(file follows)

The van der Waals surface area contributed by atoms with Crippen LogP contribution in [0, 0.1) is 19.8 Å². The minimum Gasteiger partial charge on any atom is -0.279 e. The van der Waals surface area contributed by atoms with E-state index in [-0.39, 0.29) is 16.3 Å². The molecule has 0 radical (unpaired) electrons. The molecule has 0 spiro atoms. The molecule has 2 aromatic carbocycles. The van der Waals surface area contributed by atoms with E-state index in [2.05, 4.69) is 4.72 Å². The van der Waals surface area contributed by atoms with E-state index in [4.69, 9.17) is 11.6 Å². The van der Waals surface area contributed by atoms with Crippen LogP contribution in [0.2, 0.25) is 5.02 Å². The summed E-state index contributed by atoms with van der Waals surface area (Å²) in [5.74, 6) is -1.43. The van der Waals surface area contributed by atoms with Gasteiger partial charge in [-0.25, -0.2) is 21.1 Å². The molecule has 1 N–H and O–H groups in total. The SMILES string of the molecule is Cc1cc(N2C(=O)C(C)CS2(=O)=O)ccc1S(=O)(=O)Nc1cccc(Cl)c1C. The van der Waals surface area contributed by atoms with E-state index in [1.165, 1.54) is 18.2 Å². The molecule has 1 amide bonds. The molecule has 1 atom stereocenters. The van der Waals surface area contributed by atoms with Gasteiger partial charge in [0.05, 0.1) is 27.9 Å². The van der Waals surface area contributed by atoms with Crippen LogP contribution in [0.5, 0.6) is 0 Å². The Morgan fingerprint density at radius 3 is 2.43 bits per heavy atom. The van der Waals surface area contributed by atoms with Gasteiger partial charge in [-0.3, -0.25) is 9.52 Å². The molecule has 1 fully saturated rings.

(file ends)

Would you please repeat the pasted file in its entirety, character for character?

The van der Waals surface area contributed by atoms with Crippen LogP contribution in [0, 0.1) is 19.8 Å². The minimum Gasteiger partial charge on any atom is -0.279 e. The van der Waals surface area contributed by atoms with E-state index in [-0.39, 0.29) is 16.3 Å². The molecule has 0 radical (unpaired) electrons. The molecule has 0 spiro atoms. The molecule has 2 aromatic carbocycles. The van der Waals surface area contributed by atoms with E-state index in [2.05, 4.69) is 4.72 Å². The van der Waals surface area contributed by atoms with E-state index in [4.69, 9.17) is 11.6 Å². The van der Waals surface area contributed by atoms with Crippen LogP contribution in [0.2, 0.25) is 5.02 Å². The summed E-state index contributed by atoms with van der Waals surface area (Å²) in [5.74, 6) is -1.43. The van der Waals surface area contributed by atoms with Gasteiger partial charge in [-0.25, -0.2) is 21.1 Å². The molecule has 1 N–H and O–H groups in total. The SMILES string of the molecule is Cc1cc(N2C(=O)C(C)CS2(=O)=O)ccc1S(=O)(=O)Nc1cccc(Cl)c1C. The van der Waals surface area contributed by atoms with E-state index in [1.165, 1.54) is 18.2 Å². The molecule has 1 amide bonds. The molecule has 1 atom stereocenters. The van der Waals surface area contributed by atoms with Gasteiger partial charge in [0.05, 0.1) is 27.9 Å². The van der Waals surface area contributed by atoms with Crippen LogP contribution in [0.5, 0.6) is 0 Å². The Morgan fingerprint density at radius 3 is 2.43 bits per heavy atom. The van der Waals surface area contributed by atoms with Gasteiger partial charge in [-0.3, -0.25) is 9.52 Å². The molecule has 1 fully saturated rings.